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Thursday, October 29, 2020

In cells, extracts from seaweed outdo remdesivir against virus

The research, published online in Cell Discovery, was done by researchers at the Center for Biotechnology and Interdisciplinary Studies at Rensselear Polytechnic Institute, US.

By: Express News Service | New Delhi | Updated: July 25, 2020 7:30:16 am
With each compound, the researchers performed a dose response study on mammalian cells.

In a study in mammalian cells, an extract from edible seaweeds was found to outperform remdesivir, in effectiveness against SARS-CoV-2, the virus that causes Covid-19. Heparin, a common blood thinner, and a heparin variant stripped of its anticoagulant properties, performed on par with remdesivir in inhibiting the virus.

The research, published online in Cell Discovery, was done by researchers at the Center for Biotechnology and Interdisciplinary Studies at Rensselear Polytechnic Institute, US.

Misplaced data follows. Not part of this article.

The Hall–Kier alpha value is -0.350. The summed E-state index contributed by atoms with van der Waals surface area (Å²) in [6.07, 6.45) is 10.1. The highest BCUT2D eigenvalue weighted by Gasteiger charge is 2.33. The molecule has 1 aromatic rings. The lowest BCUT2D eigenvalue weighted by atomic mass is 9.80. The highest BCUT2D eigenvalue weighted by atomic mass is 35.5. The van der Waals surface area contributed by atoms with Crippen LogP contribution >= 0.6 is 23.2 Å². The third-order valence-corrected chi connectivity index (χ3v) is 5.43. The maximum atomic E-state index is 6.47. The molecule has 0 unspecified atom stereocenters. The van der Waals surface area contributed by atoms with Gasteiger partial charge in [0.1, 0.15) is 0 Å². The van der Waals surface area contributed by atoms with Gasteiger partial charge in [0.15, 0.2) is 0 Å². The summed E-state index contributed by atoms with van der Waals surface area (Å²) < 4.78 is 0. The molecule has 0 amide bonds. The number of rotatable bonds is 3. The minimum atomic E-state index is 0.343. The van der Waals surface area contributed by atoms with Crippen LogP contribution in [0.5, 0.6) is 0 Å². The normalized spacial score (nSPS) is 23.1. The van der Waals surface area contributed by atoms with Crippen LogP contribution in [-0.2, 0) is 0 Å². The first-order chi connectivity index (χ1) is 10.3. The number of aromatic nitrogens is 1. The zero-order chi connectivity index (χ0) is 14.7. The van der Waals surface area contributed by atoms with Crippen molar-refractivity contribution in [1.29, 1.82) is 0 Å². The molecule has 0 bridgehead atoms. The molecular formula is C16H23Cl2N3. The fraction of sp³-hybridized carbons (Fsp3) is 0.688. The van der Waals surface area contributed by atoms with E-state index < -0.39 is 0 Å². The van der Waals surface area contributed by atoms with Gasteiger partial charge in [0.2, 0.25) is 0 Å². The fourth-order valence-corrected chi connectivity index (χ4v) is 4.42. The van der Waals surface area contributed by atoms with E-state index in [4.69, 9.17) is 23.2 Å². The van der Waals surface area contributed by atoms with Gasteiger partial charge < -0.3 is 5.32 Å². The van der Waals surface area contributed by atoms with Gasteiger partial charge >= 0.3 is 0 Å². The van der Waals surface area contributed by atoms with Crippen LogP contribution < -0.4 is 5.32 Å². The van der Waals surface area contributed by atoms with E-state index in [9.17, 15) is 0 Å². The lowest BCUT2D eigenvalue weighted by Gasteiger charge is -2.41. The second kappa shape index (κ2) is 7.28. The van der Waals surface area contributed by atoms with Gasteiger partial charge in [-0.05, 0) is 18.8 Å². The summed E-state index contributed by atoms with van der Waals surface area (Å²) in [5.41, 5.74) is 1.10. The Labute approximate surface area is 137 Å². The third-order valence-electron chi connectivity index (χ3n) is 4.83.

The spike protein on SARS-CoV-2 latches onto the ACE-2 receptor on the surface of human cells. But in the study, the virus could be persuaded to lock onto a decoy molecule that offers a similar fit, the researchers said. The neutralised virus would be trapped and eventually degrade naturally. Previous research has shown this decoy technique works in trapping other viruses, including dengue.

The new research tested antiviral activity in three variants of heparin (heparin, trisulfated heparin, and a non-anticoagulant low molecular weight heparin) and two extracts (RPI-27 and RPI-28) from seaweed. With each compound, the researchers performed a dose response study on mammalian cells. They compared a value called EC50 (a lower value signals a more potent compound).

RPI-27 yielded an EC50 value of about 83 nanomolar, while a similar previous test of remdesivir on the same mammalian cells yielded an EC50 of 770 nanomolar (RPI-27 was therefore more potent). Heparin yielded an EC50 2.1 micromolar, or about one-third as active as remdesivir, and a non-anticoagulant analogue of heparin yielded an EC50 of 5.0 micromolar, about one-fifth as active as remdesivir.

Source: Rensselear Polytechnic Institute

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